The real images of sexual abuse of Iraqi women, if they are ever released, will at once appear on pornographic websites. They will be used for sexual gratification. People are already joking that England (though not Graner) can have a nice little future career for herself in porn. Of course we are horrified by these images. But we should be horrified too by their familiarity, and how much they tell us about our own societies.
Terrorist mastermind Zarqawi has announced his name but hidden his face. The CIA has said it is indeed Zarqawi, but he appears to be reading his own speech from a paper.
The person holding the knife -- allegedly Zarqawi -- has a Black hood at the video's beginning, but there is an edit (the camera time signatures change) and the knifeholder is then wearing a WHITE hood (and no bulletproof vest).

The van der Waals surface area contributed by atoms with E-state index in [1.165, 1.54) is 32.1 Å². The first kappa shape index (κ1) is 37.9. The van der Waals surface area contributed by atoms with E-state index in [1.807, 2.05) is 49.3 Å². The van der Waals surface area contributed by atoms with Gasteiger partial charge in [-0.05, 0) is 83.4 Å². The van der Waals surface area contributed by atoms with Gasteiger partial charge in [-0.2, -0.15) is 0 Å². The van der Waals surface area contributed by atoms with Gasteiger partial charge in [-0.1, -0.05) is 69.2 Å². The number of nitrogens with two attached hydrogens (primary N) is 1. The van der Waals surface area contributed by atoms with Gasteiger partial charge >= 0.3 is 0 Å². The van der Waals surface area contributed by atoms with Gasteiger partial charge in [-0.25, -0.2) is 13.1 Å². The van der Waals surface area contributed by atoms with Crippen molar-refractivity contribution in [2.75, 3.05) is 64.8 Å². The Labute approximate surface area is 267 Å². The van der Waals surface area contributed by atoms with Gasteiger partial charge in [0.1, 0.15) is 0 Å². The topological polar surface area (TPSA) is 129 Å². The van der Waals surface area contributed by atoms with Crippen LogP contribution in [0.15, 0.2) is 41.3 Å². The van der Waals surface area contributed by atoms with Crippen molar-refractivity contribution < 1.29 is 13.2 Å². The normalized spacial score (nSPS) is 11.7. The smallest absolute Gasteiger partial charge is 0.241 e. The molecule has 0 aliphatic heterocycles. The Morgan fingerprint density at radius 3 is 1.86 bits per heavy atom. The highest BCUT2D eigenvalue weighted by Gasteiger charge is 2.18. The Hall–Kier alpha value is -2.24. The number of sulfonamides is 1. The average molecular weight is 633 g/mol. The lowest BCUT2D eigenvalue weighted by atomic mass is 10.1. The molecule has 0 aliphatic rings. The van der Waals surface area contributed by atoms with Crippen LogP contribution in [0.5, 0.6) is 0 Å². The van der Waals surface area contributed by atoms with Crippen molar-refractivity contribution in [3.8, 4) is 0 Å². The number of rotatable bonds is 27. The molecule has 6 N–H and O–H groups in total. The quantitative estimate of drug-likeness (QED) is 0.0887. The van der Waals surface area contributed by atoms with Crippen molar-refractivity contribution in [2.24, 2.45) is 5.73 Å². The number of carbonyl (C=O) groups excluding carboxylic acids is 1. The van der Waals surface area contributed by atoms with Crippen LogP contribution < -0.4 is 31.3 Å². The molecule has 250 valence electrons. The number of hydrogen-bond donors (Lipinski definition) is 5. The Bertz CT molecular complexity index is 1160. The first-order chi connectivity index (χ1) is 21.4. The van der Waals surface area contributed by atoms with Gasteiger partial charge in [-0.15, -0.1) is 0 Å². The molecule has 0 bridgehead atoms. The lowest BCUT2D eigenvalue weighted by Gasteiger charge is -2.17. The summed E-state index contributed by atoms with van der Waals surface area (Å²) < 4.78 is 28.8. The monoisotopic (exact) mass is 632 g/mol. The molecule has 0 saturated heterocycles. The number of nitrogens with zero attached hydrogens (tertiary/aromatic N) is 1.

You'll also find the following oddities in the heavily edited video, which was heavily edited, presumably in a lab or on a pc:
So, if we are to assume the timestamps of the two (?) cameras are accurate, this means Berg was beheaded at 13:47:49 (1:47) but at 2:44, nearly an hour later, he is sitting with his head intact.
Zarqawi has also been reported to have an artificial leg; this is definitely not apparent in the video. Nor is his Jordanian accent, according to experts. Also note the gold ring on the "sinister" (toilet-using) hand -- a definite no-no for muslims.
Then there's US consulate Beth A. Payne's emails to Berg's family saying their son was in "US military custody" for 13 days:
April 1, 1:26 a.m. (To Michael Berg, Berg's father)
I have confirmed that your son, Nick, is being detained by the U.S. military in Mosul. He is safe. He was picked up approximately one week ago. We will try to obtain additional information regarding his detention and a contact person you can communicate with directly.
April 1, 5:23 a.m. (To Suzanne Berg, Berg's mother)